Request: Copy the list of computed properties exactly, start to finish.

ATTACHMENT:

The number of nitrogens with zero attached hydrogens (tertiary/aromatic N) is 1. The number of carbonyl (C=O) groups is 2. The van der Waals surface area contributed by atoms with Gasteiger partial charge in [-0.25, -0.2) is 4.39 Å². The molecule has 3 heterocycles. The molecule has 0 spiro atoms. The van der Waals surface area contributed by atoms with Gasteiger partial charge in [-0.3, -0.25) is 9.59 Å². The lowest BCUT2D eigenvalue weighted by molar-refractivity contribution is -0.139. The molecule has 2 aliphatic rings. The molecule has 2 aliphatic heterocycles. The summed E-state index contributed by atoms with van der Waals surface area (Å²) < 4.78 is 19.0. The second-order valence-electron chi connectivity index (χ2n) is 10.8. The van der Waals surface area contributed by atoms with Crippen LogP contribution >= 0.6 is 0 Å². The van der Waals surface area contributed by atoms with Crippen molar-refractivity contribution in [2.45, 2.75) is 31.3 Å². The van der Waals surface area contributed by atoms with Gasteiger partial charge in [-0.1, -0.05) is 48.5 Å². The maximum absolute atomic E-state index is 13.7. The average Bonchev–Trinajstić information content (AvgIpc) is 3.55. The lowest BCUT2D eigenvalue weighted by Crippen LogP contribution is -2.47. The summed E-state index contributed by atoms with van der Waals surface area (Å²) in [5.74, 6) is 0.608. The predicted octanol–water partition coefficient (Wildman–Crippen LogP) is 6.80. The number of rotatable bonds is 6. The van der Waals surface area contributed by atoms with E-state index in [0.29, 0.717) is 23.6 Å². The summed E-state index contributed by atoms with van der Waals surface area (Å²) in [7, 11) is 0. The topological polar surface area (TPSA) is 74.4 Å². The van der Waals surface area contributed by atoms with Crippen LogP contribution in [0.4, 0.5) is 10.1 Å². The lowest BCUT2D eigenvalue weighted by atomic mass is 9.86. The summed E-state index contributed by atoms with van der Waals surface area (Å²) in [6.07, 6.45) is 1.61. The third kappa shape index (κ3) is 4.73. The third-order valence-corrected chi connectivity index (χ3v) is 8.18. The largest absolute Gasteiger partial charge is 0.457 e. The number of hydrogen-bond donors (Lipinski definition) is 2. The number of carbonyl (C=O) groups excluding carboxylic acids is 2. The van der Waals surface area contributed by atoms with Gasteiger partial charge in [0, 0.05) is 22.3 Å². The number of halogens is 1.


The number of nitrogens with zero attached hydrogens (tertiary/aromatic N) is 1. The number of carbonyl (C=O) groups is 2. The van der Waals surface area contributed by atoms with Gasteiger partial charge in [-0.25, -0.2) is 4.39 Å². The molecule has 3 heterocycles. The molecule has 0 spiro atoms. The van der Waals surface area contributed by atoms with Gasteiger partial charge in [-0.3, -0.25) is 9.59 Å². The lowest BCUT2D eigenvalue weighted by molar-refractivity contribution is -0.139. The molecule has 2 aliphatic rings. The molecule has 2 aliphatic heterocycles. The summed E-state index contributed by atoms with van der Waals surface area (Å²) < 4.78 is 19.0. The second-order valence-electron chi connectivity index (χ2n) is 10.8. The van der Waals surface area contributed by atoms with Crippen LogP contribution >= 0.6 is 0 Å². The van der Waals surface area contributed by atoms with Crippen molar-refractivity contribution in [2.45, 2.75) is 31.3 Å². The van der Waals surface area contributed by atoms with Gasteiger partial charge in [-0.1, -0.05) is 48.5 Å². The maximum absolute atomic E-state index is 13.7. The average Bonchev–Trinajstić information content (AvgIpc) is 3.55. The lowest BCUT2D eigenvalue weighted by Crippen LogP contribution is -2.47. The summed E-state index contributed by atoms with van der Waals surface area (Å²) in [5.74, 6) is 0.608. The predicted octanol–water partition coefficient (Wildman–Crippen LogP) is 6.80. The number of rotatable bonds is 6. The van der Waals surface area contributed by atoms with E-state index in [0.29, 0.717) is 23.6 Å². The summed E-state index contributed by atoms with van der Waals surface area (Å²) in [7, 11) is 0. The topological polar surface area (TPSA) is 74.4 Å². The van der Waals surface area contributed by atoms with Crippen LogP contribution in [0.4, 0.5) is 10.1 Å². The lowest BCUT2D eigenvalue weighted by atomic mass is 9.86. The summed E-state index contributed by atoms with van der Waals surface area (Å²) in [6.07, 6.45) is 1.61. The third kappa shape index (κ3) is 4.73. The third-order valence-corrected chi connectivity index (χ3v) is 8.18. The largest absolute Gasteiger partial charge is 0.457 e. The number of hydrogen-bond donors (Lipinski definition) is 2. The number of carbonyl (C=O) groups excluding carboxylic acids is 2. The van der Waals surface area contributed by atoms with Gasteiger partial charge in [0, 0.05) is 22.3 Å². The number of halogens is 1.